After all, only optimism inspires. (I beg to differ.)

And on and on and on.

What a crock that stale narrative is.

All that optimism is exhausting.

As I’ve said many times (and likely will many more), cancer is a horrible disease, not an enlightenment program.

Cancer sucks. Period. (That’s my story and I’m still sticking with it.)

No epiphany here. (Still waiting.)

Still me. (more or less)

Still NED, still grateful, still pissed off!

Thank you for sharing this post!

Another year post-cancer diagnosis—still NED (no evidence of disease), still grateful, still pissed off. That pretty much sums up where I'm still at.

Nancy’s Point has a FREE resource library with FREE eBooks, audios, the first chapter of my memoir and more! Get access here!

Do you consider yourself to be an optimist, pessimist or realist?

How do you feel about holding on to some anger and some bitterness?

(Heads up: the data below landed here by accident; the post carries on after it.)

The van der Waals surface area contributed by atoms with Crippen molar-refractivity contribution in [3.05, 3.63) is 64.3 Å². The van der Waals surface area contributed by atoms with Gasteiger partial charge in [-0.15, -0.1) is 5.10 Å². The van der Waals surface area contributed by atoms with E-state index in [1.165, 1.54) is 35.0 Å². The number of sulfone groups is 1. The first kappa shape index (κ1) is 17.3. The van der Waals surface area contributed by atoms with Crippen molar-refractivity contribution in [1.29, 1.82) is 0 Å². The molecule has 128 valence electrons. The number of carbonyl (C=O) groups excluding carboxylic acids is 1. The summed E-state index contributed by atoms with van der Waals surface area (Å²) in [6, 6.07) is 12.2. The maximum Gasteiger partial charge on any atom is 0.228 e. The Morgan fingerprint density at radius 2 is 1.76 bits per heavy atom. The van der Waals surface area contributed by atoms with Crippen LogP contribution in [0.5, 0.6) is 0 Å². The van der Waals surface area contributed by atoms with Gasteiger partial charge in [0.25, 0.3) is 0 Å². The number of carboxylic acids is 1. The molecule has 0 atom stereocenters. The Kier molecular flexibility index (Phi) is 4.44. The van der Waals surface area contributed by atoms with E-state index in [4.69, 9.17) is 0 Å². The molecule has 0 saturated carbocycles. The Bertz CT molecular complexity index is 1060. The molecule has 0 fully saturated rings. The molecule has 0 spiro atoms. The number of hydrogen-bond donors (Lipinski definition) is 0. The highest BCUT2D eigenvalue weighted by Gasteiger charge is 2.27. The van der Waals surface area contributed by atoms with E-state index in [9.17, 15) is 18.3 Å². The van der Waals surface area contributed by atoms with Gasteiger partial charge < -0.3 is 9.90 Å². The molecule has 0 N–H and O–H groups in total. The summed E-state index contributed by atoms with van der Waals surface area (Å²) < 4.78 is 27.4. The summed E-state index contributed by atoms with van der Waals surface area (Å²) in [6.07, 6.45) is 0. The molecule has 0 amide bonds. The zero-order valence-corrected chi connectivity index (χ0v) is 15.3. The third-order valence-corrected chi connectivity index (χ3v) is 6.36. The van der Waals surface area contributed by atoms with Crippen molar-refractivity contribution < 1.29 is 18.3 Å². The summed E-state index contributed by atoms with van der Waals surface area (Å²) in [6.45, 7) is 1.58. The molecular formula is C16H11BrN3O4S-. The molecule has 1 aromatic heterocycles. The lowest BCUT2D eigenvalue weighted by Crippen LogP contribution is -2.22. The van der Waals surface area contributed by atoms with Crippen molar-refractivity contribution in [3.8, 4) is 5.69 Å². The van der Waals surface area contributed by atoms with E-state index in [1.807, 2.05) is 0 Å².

Share one or two things about your cancer experience that make you angry.

If you prefer no sugarcoating, my memoir is for you.

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Christy

Sunday 30th of May 2021

I just want to say thank you! Came across your blog about a month ago. Reading your posts/blogs along with the many relatable comments has helped my confusion as to why I’m still so emotional. I’m not at a point where I can talk about everything (without crying) but please please know the sense of relief I’ve experienced reading everything you’ve expressed through your gift of writing has been more healing than anything else folks have “recommended”.

Nancy

Tuesday 1st of June 2021

Christy, I'm humbled by your comments. Thank you so much.

TheQuietGirl (Anissa)

Saturday 29th of May 2021

I love your honesty when writing about your journey. I sadly lost my mom to breast cancer and I agree with the part about persons attaching labels after someone is diagnosed with breast cancer. I would find it annoying for my mom, even though she was a strong woman, everything was basically out of her control. It's good to maintain positive thoughts but sometimes reality can be a real downer. Congratulations on being 11 years out!